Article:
You are here
IMF sees shallower recession, tough path back to full recovery
[WASHINGTON] The International Monetary Fund warned that the world economy still faces an uneven recovery until the coronavirus is tamed even as it offered a less-dire view of this year's recession following massive stimulus from central banks and governments.
The fund now forecasts world gross domestic product to shrink 4.4 per cent this year, compared with the 5.2 per cent drop seen in June, according to the latest World Economic Outlook released Tuesday. For 2021, the IMF sees growth of 5.2 per cent, down from 5.4 per cent. The report includes revisions to June's forecasts and other historical data to reflect updated country weightings.
The contraction would still be the deepest since the Great Depression, with Covid-19 having killed more than 1 million people and shut down large swaths of business. The report sets the tone for this week's annual meetings of the IMF and World Bank - being held virtually, like April's spring meetings, due to the pandemic - as global policy makers discuss how to avert a wave of debt defaults in poorer nations resulting from the virus's impact.
"Recovery is not assured while the pandemic continues to spread," chief economist Gita Gopinath wrote in the report. "Economies everywhere face difficult paths back to pre-pandemic activity levels." The impact of the downturn has been cushioned by policy initiatives, including a European pandemic-recovery package, and large-scale central bank asset purchases, the fund said. Such unprecedented support helped ease financial conditions since June in advanced economies and in most emerging and developing economies, the fund said.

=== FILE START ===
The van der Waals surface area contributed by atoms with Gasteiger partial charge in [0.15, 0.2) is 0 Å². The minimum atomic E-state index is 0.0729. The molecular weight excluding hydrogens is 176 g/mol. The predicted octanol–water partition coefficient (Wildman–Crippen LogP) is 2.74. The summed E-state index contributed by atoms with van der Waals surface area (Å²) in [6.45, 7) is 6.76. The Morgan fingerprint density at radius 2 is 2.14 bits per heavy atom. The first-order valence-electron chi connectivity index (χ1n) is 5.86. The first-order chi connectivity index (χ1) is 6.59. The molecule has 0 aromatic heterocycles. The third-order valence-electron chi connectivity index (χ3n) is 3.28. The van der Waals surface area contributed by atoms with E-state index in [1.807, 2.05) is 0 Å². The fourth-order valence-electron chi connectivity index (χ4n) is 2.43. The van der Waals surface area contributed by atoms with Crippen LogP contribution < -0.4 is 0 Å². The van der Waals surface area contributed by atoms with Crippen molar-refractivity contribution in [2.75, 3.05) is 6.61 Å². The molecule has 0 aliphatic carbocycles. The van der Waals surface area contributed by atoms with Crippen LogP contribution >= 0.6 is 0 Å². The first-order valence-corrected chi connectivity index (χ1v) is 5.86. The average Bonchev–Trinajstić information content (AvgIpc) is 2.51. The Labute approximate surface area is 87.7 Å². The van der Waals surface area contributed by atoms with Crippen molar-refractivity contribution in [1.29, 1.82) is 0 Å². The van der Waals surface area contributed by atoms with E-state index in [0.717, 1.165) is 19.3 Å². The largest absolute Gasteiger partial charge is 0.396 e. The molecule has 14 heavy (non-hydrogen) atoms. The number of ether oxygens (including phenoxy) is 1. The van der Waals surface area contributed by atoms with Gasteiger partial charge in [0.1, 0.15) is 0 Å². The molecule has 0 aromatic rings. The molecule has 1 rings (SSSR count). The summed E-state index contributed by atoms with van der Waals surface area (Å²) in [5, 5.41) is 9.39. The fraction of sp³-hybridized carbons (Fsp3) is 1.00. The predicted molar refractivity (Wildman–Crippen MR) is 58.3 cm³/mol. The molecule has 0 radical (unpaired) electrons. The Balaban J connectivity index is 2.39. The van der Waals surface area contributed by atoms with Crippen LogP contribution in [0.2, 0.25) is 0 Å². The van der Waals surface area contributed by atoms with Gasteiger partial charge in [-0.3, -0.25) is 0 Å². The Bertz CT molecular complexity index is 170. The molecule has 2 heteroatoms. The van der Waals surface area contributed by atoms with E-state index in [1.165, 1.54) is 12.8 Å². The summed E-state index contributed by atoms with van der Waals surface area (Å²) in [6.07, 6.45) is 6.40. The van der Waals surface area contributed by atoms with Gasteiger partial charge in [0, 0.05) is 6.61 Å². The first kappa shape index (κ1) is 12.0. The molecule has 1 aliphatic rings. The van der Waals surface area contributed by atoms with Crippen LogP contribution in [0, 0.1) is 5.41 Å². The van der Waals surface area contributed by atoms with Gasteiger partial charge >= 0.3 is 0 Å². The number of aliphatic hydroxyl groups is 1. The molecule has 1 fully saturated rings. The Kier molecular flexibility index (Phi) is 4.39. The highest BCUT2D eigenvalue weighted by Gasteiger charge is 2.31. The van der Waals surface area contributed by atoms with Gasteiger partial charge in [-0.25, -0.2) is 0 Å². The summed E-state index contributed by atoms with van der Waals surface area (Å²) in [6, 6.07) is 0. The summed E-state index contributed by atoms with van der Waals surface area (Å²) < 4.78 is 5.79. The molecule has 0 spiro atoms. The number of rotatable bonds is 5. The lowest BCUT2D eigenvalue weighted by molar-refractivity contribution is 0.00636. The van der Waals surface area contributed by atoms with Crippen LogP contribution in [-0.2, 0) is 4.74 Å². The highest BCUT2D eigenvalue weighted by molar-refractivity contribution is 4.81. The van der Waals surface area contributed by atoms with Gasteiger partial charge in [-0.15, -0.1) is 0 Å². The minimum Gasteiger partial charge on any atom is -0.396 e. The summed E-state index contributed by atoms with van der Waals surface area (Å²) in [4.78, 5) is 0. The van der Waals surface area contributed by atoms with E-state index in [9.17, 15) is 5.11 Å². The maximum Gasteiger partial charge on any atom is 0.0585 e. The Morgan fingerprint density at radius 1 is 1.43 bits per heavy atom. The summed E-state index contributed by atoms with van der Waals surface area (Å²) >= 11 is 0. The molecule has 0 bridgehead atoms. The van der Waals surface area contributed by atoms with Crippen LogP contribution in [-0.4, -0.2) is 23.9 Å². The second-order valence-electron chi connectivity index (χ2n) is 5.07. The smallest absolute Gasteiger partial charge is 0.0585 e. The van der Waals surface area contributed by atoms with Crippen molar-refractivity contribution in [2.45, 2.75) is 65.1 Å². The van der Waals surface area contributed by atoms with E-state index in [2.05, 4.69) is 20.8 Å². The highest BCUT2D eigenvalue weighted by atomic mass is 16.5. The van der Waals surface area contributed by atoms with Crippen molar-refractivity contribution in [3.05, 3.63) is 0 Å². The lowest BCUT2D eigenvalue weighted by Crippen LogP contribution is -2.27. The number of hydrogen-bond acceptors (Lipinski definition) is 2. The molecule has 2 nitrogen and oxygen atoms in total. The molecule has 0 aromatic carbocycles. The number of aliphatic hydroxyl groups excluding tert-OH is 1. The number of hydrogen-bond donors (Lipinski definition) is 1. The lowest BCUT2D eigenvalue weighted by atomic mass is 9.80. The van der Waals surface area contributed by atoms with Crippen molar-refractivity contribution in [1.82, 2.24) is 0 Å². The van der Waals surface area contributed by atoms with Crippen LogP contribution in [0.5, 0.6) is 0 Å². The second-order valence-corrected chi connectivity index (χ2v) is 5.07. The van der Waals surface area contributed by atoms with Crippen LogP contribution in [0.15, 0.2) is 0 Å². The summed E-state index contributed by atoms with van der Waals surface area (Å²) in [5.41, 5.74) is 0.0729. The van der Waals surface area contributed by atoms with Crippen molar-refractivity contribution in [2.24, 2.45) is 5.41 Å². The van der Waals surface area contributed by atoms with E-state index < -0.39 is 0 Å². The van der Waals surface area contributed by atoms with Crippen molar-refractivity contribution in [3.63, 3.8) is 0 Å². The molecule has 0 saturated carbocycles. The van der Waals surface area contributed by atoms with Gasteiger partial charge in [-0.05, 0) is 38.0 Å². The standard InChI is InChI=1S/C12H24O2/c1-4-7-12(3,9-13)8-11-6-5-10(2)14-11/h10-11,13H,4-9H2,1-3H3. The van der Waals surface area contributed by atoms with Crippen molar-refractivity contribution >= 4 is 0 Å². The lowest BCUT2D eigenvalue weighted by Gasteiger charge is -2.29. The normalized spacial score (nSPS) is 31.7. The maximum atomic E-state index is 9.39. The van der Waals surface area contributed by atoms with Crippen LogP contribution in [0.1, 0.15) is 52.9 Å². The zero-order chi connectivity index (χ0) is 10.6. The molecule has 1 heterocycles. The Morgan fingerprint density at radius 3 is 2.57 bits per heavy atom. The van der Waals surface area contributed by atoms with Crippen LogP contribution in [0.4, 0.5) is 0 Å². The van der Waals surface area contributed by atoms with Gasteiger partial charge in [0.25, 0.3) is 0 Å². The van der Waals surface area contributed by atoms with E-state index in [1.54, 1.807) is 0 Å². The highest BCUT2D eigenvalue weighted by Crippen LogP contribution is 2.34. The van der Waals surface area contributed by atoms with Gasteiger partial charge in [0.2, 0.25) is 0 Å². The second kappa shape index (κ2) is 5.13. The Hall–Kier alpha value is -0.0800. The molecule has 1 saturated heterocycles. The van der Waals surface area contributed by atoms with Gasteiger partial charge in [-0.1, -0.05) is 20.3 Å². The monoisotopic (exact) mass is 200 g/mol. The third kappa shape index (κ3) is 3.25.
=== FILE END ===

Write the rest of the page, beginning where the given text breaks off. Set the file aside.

Policy makers must avoid prematurely withdrawing support in order to avoid setbacks, Ms Gopinath said. The forecasts assume monetary policy is maintained at current settings through 2025, helping to alleviate debt service burdens for many countries. Governments globally have implemented US$6 trillion in direct tax and spending measures, according to the IMF.
The fund's forecast is based on the expectation that social distancing will continue into next year but gradually fade over time as vaccine coverage expands. It also is premised upon local transmission of the virus being brought to low levels everywhere by the end of 2022.
The upward revision in the IMF's 2020 growth forecast reflects in particular better-than-projected second-quarter growth in the US and the euro area, a stronger-than-anticipated return to growth in China and signs of a more rapid recovery in the third quarter.
The US economy is projected to contract 4.3 per cent this year, compared with a previous 8 per cent estimate, the most-improved forecast among major economies. That doesn't factor in potential additional fiscal stimulus, though, as President Donald Trump and Democrats continue to wrangle over measures. Growth is pegged at 3.1 per cent in 2021, down from a prior forecast of 4.5 per cent.
The euro area is estimated to shrink 8.3 per cent this year, compared with the previous 10.2 per cent projection, before expanding 5.2 per cent in 2021, down from 6 per cent. Advanced economies overall are seen declining 5.8 per cent in 2020, compared with 8.1 per cent previously.
By contrast, the outlook for emerging markets, some with rising infections, has worsened slightly, with a 3.3 per cent contraction anticipated for this year, compared with 3.1 per cent previously.
China remains the lone major economy estimated to expand, with 1.9 per cent projected growth this year and an 8.2 per cent boom in 2021. India saw the steepest forecast reduction, with a 10.3 per cent contraction seen for this year, compared with just 4.5 per cent previously, after a larger-than expected second-quarter contraction.
Overall, the fund sees global output by the end of 2021 being 0.6 per cent higher than at the end of 2019, before the pandemic, but that's driven almost entirely by China. Most other nations, including the US, will need to wait until at least 2022 to see full recovery to pre-virus levels.
The subdued outlook for medium-term growth will be accompanied by a significant increase in sovereign debt - by about 20 percentage points in advanced economies to 125 per cent of GDP by the end of 2021, and by more than 10 percentage points in emerging and developing economies to 65 per cent of GDP, according to IMF estimates.